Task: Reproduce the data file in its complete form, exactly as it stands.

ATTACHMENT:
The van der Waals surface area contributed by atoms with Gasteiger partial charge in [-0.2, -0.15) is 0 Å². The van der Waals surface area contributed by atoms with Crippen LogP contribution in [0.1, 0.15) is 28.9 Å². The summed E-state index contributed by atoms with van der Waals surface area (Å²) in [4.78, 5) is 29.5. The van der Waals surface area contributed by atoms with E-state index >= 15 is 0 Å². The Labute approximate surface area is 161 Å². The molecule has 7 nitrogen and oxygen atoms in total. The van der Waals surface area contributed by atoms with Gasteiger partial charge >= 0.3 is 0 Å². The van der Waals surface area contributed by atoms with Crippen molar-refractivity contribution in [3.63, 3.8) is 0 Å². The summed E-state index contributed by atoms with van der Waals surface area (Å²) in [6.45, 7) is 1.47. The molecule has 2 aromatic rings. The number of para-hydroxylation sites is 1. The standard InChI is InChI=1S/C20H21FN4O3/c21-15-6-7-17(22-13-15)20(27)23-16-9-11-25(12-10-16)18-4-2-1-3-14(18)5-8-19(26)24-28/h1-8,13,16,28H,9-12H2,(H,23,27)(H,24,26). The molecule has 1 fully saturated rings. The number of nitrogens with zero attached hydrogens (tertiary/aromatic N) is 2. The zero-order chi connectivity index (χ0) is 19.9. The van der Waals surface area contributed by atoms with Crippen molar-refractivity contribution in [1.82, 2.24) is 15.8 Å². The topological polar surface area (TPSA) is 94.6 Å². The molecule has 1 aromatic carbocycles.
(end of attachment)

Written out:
The van der Waals surface area contributed by atoms with Gasteiger partial charge in [-0.2, -0.15) is 0 Å². The van der Waals surface area contributed by atoms with Crippen LogP contribution in [0.1, 0.15) is 28.9 Å². The summed E-state index contributed by atoms with van der Waals surface area (Å²) in [4.78, 5) is 29.5. The van der Waals surface area contributed by atoms with E-state index >= 15 is 0 Å². The Labute approximate surface area is 161 Å². The molecule has 7 nitrogen and oxygen atoms in total. The van der Waals surface area contributed by atoms with Gasteiger partial charge >= 0.3 is 0 Å². The van der Waals surface area contributed by atoms with Crippen molar-refractivity contribution in [3.63, 3.8) is 0 Å². The summed E-state index contributed by atoms with van der Waals surface area (Å²) in [6.45, 7) is 1.47. The molecule has 2 aromatic rings. The number of para-hydroxylation sites is 1. The standard InChI is InChI=1S/C20H21FN4O3/c21-15-6-7-17(22-13-15)20(27)23-16-9-11-25(12-10-16)18-4-2-1-3-14(18)5-8-19(26)24-28/h1-8,13,16,28H,9-12H2,(H,23,27)(H,24,26). The molecule has 1 fully saturated rings. The number of nitrogens with zero attached hydrogens (tertiary/aromatic N) is 2. The zero-order chi connectivity index (χ0) is 19.9. The van der Waals surface area contributed by atoms with Crippen molar-refractivity contribution in [1.82, 2.24) is 15.8 Å². The topological polar surface area (TPSA) is 94.6 Å². The molecule has 1 aromatic carbocycles.